Urinary tract infections (UTIs) present one of the most common types of infection in the United States, with about 10 million reported each year. Taking measures to make sure a UTI never happens to you is a much better idea than addressing the problem once it’s there.
Preventing UTIs is essential, as repeatedly treating them can lead to drug resistance and more serious long-term complications. Nutrition, diet, and lifestyle all play a major role in UTI prevention. For example, drinking plenty of water keeps the bladder flushed out and helps stave off bacterial growth. Some people find that drinking cranberry juice or taking cranberry supplements is a key part of their UTI prevention plan, as cranberries contain compounds which may help block bacteria from attaching to cells in the bladder wall.
Eating foods high in vitamin C, such as oranges, lemons, and bell peppers, also helps strengthen the immune system, allowing it to better ward off any potential infection. It’s also important to avoid too much caffeine, alcohol or drinks containing sugar, as these can contribute to bacterial overgrowth in the bladder.
There are other steps you can take to help prevent urinary tract infections and keep your body healthy. Urinating regularly helps to prevent any bacteria from settling in the bladder or urethra and causing an infection. Also, it’s important to wipe from front to back after urinating or having a bowel movement, as this will help stop any fecal bacteria from entering the urethra, where it may cause an infection.
In addition to these self-care practices, there are other approaches which can help reduce your risk of getting a UTI, such as seeing a doctor regularly for screenings and treatment of minor symptoms before any major symptoms crop up or become too severe. If you develop frequent UTIs, your doctor may prescribe antibiotics. These should always be taken under medical supervision, as overuse of antibiotics could lead to drug resistance being developed in some bacteria strains, making the medication you take for a UTI less effective.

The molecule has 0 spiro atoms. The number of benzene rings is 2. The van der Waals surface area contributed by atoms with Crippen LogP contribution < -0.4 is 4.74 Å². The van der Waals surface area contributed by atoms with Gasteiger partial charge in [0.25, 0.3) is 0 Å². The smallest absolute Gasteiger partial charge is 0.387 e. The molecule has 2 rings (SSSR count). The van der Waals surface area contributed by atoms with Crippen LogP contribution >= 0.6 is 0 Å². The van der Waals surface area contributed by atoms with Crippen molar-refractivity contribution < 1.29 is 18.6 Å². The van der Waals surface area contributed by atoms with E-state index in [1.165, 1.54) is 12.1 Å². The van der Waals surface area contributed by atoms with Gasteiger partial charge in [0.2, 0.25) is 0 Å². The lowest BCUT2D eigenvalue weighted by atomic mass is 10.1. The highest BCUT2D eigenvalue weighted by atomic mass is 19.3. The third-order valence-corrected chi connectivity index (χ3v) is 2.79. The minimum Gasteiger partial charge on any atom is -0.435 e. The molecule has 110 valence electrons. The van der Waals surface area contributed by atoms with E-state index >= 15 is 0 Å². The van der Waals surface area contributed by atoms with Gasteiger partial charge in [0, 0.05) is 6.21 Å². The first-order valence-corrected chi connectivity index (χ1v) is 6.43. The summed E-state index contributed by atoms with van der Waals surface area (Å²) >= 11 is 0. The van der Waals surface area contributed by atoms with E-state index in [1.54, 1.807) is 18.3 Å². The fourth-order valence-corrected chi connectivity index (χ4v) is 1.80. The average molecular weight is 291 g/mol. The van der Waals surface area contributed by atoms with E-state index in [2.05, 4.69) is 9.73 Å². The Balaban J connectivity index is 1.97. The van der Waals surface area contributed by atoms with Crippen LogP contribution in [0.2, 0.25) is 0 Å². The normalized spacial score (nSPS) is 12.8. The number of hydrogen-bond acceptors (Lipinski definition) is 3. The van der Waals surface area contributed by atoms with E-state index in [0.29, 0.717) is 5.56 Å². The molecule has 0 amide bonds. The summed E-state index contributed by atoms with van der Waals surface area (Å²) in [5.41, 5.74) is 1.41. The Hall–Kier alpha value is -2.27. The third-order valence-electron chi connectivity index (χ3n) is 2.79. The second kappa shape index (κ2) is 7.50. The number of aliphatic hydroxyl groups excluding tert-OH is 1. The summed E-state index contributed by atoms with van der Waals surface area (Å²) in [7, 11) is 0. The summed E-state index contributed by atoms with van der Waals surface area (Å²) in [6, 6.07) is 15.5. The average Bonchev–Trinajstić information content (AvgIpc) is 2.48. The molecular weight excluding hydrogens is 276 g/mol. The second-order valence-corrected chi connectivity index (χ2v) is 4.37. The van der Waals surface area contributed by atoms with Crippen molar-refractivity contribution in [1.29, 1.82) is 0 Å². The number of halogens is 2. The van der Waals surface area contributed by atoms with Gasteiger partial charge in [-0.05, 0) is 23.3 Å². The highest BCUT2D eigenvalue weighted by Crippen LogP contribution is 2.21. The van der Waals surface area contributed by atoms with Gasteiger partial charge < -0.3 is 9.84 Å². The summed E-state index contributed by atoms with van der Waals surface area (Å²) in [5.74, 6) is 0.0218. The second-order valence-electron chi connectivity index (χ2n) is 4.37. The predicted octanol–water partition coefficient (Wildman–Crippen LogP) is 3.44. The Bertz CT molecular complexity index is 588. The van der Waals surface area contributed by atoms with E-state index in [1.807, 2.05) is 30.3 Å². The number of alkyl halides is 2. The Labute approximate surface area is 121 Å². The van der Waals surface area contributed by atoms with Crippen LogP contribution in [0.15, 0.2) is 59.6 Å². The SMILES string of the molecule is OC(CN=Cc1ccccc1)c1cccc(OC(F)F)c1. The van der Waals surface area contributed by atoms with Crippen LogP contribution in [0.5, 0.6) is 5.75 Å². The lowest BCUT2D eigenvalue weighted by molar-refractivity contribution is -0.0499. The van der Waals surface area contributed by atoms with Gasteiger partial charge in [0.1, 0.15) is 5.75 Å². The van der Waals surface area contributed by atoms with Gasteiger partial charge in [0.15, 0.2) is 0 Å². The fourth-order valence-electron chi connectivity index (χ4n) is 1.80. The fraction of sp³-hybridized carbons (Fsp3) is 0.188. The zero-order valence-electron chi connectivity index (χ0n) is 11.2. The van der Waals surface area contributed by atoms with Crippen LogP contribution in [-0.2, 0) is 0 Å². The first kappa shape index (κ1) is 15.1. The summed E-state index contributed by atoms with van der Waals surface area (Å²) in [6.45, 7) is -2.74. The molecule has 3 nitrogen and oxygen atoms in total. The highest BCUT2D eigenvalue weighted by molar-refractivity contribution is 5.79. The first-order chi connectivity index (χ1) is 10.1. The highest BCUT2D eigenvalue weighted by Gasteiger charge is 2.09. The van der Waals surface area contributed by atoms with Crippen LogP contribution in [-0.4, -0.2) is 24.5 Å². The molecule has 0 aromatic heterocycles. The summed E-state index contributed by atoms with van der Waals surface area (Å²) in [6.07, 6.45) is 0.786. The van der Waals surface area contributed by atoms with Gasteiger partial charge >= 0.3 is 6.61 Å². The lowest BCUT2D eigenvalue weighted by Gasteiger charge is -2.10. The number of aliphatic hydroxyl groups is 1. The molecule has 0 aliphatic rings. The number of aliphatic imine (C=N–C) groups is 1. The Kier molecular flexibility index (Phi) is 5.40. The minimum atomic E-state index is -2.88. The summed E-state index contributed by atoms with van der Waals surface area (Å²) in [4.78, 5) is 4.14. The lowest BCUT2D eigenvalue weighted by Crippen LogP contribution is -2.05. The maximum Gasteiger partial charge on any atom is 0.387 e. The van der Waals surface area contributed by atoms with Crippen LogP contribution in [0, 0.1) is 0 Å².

Weather and seasonal changes can also affect your UTI risk. Cold winter temperatures make you more likely to develop an infection, as they decrease overall blood flow, which can leave you vulnerable to infections. What’s more, some people may be genetically predisposed to developing UTIs because of personal factors such as a weakened immune system or lower overall resistance levels. If this is the case, you should take extra care when looking after your personal hygiene.
When it comes to clothing, wearing breathable underwear made from natural fibers like cotton or bamboo is best for keeping moisture away from that area. Women especially should try to avoid tight-fitting clothing, such as skinny jeans, which can trap bacteria against the skin. Keeping a good hygiene schedule and taking regular showers can wash away any bacteria that may have accumulated on your body during the course of the day.
The good news is that managing stress levels through activities like yoga, meditation or exercise can also help strengthen your immune system and lower your risk of developing infections such as UTIs. On the plus side, boosting mental wellbeing is just as important for maintaining your overall health.
Prevention truly is key to avoiding a painful, uncomfortable and potentially serious health issue such as a UTI. Knowing what you can change now can save you from suffering later.
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